# Quotient fields

We can find some obvious facts about these two rings. For example, \(R\) is a free \(\mathbb{R}[\cos{x}]\)-algebra with basis \(\{1,\sin{x}\}\) (note all \(\sin^nx\) of even degree can be transformed into \(\cos{x}\) by the relation \(\sin^2{x}=1-\cos^2{x}\)). Likewise \(R'\) is a free \(\mathbb{C}[\cos{x}]\)-algebra with basis \(\{1,\sin{x}\}\). We can also write \(R'\) as \(R \oplus iR\) or \(R[i]\). That is, \(R'\) is a free \(R\)-algebra with basis \(\{1,i\}\). These are quite elementary and don't touch the structure of polynomial pretty much. Now we touch it by studying the quotient field of \(R\) and \(R'\) respectively.

Treating \(R\) as a free \(\mathbb{R}[\cos{x}]\)-algebra, we can write any polynomial \(f(\cos{x},\sin{x})\) as

\[ f(\cos{x},\sin{x})=P(\cos{x})+Q(\cos{x})\sin{x} \]

where \(P,Q \in \mathbb{R}[X]\). For simplicity we write \(f=P+Q\sin{x}\). Suppose we now have \(f=P_1+Q_1\sin{x}\) and \(g=P_2+Q_2\sin{x}\) with \(g \ne 0\), then

\[ \begin{aligned} \frac{f}{g} &= \frac{P_1+Q_1\sin{x}}{P_2+Q_2\sin{x}} \\ &= \frac{(P_1+Q_1\sin{x})(P_2-Q_2\sin{x})}{(P_2+Q_2\sin{x})(P_2-Q_2\sin{x})} \\ &=\frac{P_1P_2-Q_1Q_2(1-\cos^2{x})+(P_2Q_1-P_1Q_2)\sin{x}}{P_2^2+Q_2^2(1-\cos^{2}{x})} \end{aligned} \]

Therefore every element of \(K(R)\) can be written in the form \(U(\cos{x})+V(\cos{x})\sin{x}\) where \(U,V \in \mathbb{R}(\cos{x})\), the rational field of \(\cos{x}\) over \(\mathbb{R}\). Since \(\sin^2{x} \in \mathbb{R}(\cos{x})\), we obtain:

(Proposition 3)The quotient field of \(R\) is\[ K(R)=\mathbb{R}(\cos{x})[\sin{x}]. \]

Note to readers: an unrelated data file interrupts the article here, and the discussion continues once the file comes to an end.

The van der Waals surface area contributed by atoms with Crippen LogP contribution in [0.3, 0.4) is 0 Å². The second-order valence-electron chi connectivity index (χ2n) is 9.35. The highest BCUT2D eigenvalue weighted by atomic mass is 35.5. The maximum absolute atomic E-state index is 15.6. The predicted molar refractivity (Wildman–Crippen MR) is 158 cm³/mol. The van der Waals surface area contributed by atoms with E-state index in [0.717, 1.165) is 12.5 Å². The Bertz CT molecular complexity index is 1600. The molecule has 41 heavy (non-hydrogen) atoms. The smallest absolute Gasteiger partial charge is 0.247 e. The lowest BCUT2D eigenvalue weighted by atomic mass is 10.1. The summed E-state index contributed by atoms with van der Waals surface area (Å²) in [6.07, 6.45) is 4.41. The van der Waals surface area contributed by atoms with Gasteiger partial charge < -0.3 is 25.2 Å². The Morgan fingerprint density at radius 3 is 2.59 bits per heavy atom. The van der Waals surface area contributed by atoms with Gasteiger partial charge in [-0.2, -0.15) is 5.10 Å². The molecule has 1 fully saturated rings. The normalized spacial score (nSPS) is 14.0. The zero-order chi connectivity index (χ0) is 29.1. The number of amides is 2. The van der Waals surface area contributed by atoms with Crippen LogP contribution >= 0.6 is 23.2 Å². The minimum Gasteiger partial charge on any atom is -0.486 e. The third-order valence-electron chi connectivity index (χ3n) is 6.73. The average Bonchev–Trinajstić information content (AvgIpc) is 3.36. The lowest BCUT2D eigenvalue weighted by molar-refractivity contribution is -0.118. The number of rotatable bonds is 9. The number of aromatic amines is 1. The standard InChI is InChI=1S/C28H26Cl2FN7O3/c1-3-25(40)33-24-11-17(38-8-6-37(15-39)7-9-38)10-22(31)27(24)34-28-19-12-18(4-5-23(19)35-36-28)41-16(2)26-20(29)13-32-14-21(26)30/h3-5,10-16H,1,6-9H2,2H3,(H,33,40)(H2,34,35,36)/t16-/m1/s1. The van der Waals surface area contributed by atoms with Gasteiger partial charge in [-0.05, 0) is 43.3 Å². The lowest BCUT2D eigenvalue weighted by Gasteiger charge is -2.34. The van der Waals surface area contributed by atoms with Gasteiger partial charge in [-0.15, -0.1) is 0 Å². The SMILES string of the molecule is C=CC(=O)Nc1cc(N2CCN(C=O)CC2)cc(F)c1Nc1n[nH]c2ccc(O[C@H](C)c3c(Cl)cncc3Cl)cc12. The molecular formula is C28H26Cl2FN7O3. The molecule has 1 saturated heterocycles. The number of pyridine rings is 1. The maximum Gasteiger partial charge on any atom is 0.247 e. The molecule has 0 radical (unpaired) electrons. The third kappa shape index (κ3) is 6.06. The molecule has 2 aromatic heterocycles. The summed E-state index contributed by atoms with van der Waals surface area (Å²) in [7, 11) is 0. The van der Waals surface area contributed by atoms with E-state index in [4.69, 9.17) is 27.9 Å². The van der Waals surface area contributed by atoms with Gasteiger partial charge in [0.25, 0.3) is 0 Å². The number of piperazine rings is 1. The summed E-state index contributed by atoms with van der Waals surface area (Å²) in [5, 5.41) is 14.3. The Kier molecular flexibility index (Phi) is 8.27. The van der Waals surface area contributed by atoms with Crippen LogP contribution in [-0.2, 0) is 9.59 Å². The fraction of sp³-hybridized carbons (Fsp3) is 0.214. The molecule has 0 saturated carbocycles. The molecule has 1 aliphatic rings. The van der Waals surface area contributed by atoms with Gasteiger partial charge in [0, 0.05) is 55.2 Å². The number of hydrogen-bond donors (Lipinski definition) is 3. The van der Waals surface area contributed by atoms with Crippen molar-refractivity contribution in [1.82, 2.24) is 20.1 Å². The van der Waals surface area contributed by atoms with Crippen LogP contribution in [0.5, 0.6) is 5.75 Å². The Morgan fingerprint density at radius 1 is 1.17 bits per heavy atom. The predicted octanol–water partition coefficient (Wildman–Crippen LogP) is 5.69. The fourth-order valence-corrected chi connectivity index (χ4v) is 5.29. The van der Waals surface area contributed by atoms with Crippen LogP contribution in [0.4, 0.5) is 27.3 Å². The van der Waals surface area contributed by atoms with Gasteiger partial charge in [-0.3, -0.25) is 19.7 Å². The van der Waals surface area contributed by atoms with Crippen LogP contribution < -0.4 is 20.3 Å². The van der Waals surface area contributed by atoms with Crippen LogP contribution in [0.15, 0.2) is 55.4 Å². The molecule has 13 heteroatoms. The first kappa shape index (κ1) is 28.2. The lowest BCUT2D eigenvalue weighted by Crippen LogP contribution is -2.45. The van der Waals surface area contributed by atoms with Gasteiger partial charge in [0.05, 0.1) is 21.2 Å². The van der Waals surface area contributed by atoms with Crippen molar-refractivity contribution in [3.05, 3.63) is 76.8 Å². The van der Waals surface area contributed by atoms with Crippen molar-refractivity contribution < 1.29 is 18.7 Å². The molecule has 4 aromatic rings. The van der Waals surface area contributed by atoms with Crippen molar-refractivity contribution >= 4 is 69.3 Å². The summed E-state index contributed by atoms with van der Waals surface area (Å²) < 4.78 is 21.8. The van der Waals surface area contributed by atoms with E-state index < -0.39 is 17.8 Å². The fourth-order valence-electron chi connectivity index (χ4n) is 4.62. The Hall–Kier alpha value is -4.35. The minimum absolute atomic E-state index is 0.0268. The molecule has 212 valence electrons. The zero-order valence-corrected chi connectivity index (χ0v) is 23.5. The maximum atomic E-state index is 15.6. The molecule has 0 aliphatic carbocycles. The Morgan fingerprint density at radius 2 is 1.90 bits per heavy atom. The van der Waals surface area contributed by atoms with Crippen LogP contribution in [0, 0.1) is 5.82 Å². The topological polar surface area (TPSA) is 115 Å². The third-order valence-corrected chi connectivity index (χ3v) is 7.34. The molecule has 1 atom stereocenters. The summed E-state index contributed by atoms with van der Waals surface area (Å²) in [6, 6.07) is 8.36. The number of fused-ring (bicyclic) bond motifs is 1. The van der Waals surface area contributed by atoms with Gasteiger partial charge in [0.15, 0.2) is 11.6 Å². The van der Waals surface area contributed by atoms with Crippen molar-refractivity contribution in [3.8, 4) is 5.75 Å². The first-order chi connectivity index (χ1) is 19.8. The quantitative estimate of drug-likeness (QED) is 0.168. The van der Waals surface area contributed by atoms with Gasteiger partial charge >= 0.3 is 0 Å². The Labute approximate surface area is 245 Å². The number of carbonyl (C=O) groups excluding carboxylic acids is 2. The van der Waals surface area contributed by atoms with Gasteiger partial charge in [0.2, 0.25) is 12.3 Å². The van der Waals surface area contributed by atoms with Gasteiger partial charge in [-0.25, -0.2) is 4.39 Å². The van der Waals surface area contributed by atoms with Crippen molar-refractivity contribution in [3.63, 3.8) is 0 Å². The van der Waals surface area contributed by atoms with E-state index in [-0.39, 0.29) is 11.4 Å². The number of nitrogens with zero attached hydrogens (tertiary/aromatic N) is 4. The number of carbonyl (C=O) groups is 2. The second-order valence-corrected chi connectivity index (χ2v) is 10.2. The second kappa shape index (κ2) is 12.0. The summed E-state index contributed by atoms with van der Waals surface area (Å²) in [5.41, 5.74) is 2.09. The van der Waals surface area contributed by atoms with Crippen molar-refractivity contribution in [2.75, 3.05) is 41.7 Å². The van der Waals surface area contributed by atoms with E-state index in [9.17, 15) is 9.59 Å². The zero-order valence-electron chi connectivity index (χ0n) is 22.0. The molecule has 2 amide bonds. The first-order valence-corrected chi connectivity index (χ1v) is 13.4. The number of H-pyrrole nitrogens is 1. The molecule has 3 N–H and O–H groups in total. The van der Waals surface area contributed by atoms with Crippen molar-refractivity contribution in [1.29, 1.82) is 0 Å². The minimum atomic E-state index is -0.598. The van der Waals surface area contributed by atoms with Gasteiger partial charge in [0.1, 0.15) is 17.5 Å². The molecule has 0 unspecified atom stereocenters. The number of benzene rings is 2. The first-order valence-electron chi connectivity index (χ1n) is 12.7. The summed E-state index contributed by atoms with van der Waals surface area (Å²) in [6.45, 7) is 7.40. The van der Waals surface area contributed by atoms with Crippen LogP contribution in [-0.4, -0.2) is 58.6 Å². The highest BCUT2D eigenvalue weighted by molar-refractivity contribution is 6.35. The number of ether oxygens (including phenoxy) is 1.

Likewise,

\[ K(R')=\mathbb{C}(\cos{x})[\sin{x}] \]

can be proved in exactly the same way.

Since \(R\) is Dedekind, it is integrally closed in \(K(R)\). But what about its relation with \(K(R')\)? For this we have an elegant result:

(Proposition 4)\(R'\) is the integral closure of \(R\) in \(K(R')\).

*Proof.* Let \(C\) be the closure of \(R\) in \(K(R')\). Note \(K(R')=K(R)[i]\). For any \(f+ig \in C\), we see \(f \in R\) and \(g \in R\) and hence \(f+ig \in R'\) because \(f,g \in K(R)\) and \(R\) is integrally closed. Therefore \(C \subset R'\). Conversely, any \(f+ig \in R'\) is in \(C\) because \(f,g \in R \subset C\) and \(i \in C\). Therefore \(R' \subset C\). \(\square\)

# Study the ring in the setting of elementary algebraic geometry

*We are using the notation that Hartshorne used in his book Algebraic Geometry.*

Put \(f(X,Y)=X^2+Y^2-1\), then \(Y=Z(f)\) is an irreducible affine curve in the affine space \(A^2_{\mathbb{C}}\). This curve is non-singular everywhere because the matrix

\[ \begin{pmatrix} \partial f/\partial X \\ \partial f/\partial Y \end{pmatrix} = \begin{pmatrix} 2X \\ 2Y \end{pmatrix} \]

has rank \(1\). The coordinate ring \(A(Y)\) is exactly \(R'\).

Let \(P\) be a point on \(Y\), which, by Hilbert's Nullstelensatz, corresponds to a unique maximal ideal \(\mathfrak{m}_P \subset A(Y)\cong R'\). Since \(R'\) is a PID, and by proposition 2, \(\mathfrak{m}_P=(\cos{x}+i\sin{x}+a)\) where \(a \ne 0\). Hence \(P\) corresponds to a nonzero complex number \(a\).

(Proposition 5)Every point \(P\) on the curve \(Z(X^2+Y^2-1)\) corresponds to a unique nonzero complex number \(a \in C^\ast\).

Since \(Y\) is nonsingular, it also follows that \(\dim_{\mathbb{C}}\mathfrak{m}/\mathfrak{m}^2=\dim R'=1\) for all maximal ideal of \(R'\). This is to say, the tangent space is always of dimension \(1\) as a \(\mathbb{C}\)-vector space, or \(2\) as a \(\mathbb{R}\)-space. Besides, if we localise it at \(\mathfrak{m}_P\), we see \(\mathcal{O}_{P,Y} \cong R'_{\mathfrak{m}_P}\) is always a regular local ring.

# References / Further Readings

*Introduction to Commutative Algebra*, M. F. Atiyah & I. G. MacDonald.*Algebraic Geometry*, Robin Hartshorne.*Commutative Ring Theory and Applications*, edited by Marco Fontana, Salah-Eddine Kabbaj and Sylvia Wiegand.

The ring of trigonometric polynomials with complex scalars